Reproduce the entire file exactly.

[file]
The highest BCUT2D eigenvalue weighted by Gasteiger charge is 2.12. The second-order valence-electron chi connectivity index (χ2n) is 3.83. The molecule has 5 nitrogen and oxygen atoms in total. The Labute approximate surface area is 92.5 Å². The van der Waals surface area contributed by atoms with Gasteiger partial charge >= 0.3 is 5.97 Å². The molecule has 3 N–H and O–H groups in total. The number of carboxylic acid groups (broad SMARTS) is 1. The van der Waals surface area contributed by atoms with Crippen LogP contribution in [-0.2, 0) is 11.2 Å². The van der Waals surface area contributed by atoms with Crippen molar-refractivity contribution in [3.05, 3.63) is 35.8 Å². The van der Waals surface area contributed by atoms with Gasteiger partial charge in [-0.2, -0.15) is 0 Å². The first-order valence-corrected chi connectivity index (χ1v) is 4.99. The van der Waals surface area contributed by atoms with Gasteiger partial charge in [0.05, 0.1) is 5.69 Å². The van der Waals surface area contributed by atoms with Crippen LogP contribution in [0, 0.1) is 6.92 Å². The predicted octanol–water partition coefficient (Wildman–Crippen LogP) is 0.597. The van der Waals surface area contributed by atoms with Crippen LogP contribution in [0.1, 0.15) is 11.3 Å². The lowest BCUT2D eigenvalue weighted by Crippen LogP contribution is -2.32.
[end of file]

The highest BCUT2D eigenvalue weighted by Gasteiger charge is 2.12. The second-order valence-electron chi connectivity index (χ2n) is 3.83. The molecule has 5 nitrogen and oxygen atoms in total. The Labute approximate surface area is 92.5 Å². The van der Waals surface area contributed by atoms with Gasteiger partial charge >= 0.3 is 5.97 Å². The molecule has 3 N–H and O–H groups in total. The number of carboxylic acid groups (broad SMARTS) is 1. The van der Waals surface area contributed by atoms with Crippen LogP contribution in [-0.2, 0) is 11.2 Å². The van der Waals surface area contributed by atoms with Crippen molar-refractivity contribution in [3.05, 3.63) is 35.8 Å². The van der Waals surface area contributed by atoms with Gasteiger partial charge in [-0.2, -0.15) is 0 Å². The first-order valence-corrected chi connectivity index (χ1v) is 4.99. The van der Waals surface area contributed by atoms with Gasteiger partial charge in [0.05, 0.1) is 5.69 Å². The van der Waals surface area contributed by atoms with Crippen LogP contribution in [0, 0.1) is 6.92 Å². The predicted octanol–water partition coefficient (Wildman–Crippen LogP) is 0.597. The van der Waals surface area contributed by atoms with Crippen LogP contribution in [0.1, 0.15) is 11.3 Å². The lowest BCUT2D eigenvalue weighted by Crippen LogP contribution is -2.32.